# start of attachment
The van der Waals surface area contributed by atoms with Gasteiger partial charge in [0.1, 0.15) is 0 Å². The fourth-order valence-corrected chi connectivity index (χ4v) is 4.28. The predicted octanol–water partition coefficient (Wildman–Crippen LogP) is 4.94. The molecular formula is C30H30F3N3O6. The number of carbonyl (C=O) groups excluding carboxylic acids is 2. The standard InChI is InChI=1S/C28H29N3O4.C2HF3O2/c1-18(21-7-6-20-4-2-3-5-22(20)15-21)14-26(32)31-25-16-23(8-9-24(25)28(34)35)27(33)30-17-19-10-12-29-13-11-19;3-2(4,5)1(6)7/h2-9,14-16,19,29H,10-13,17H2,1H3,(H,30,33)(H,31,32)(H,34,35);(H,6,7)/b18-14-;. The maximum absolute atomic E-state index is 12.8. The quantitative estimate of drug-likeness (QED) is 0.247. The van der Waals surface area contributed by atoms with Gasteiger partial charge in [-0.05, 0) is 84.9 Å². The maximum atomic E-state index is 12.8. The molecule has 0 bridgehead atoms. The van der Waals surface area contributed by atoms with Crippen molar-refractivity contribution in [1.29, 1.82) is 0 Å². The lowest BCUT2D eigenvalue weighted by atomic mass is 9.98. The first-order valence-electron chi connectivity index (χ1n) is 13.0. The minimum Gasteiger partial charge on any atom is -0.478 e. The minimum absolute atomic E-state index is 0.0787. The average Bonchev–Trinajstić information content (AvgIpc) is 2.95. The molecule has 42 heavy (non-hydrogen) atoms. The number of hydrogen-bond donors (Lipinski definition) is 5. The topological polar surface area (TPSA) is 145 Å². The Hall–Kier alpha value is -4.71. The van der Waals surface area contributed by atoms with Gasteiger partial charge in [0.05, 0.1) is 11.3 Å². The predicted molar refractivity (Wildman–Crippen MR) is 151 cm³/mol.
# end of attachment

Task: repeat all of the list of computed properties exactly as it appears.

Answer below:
The van der Waals surface area contributed by atoms with Gasteiger partial charge in [0.1, 0.15) is 0 Å². The fourth-order valence-corrected chi connectivity index (χ4v) is 4.28. The predicted octanol–water partition coefficient (Wildman–Crippen LogP) is 4.94. The molecular formula is C30H30F3N3O6. The number of carbonyl (C=O) groups excluding carboxylic acids is 2. The standard InChI is InChI=1S/C28H29N3O4.C2HF3O2/c1-18(21-7-6-20-4-2-3-5-22(20)15-21)14-26(32)31-25-16-23(8-9-24(25)28(34)35)27(33)30-17-19-10-12-29-13-11-19;3-2(4,5)1(6)7/h2-9,14-16,19,29H,10-13,17H2,1H3,(H,30,33)(H,31,32)(H,34,35);(H,6,7)/b18-14-;. The maximum absolute atomic E-state index is 12.8. The quantitative estimate of drug-likeness (QED) is 0.247. The van der Waals surface area contributed by atoms with Gasteiger partial charge in [-0.05, 0) is 84.9 Å². The maximum atomic E-state index is 12.8. The molecule has 0 bridgehead atoms. The van der Waals surface area contributed by atoms with Crippen molar-refractivity contribution in [1.29, 1.82) is 0 Å². The lowest BCUT2D eigenvalue weighted by atomic mass is 9.98. The first-order valence-electron chi connectivity index (χ1n) is 13.0. The minimum Gasteiger partial charge on any atom is -0.478 e. The minimum absolute atomic E-state index is 0.0787. The average Bonchev–Trinajstić information content (AvgIpc) is 2.95. The molecule has 42 heavy (non-hydrogen) atoms. The number of hydrogen-bond donors (Lipinski definition) is 5. The topological polar surface area (TPSA) is 145 Å². The Hall–Kier alpha value is -4.71. The van der Waals surface area contributed by atoms with Gasteiger partial charge in [0.05, 0.1) is 11.3 Å². The predicted molar refractivity (Wildman–Crippen MR) is 151 cm³/mol.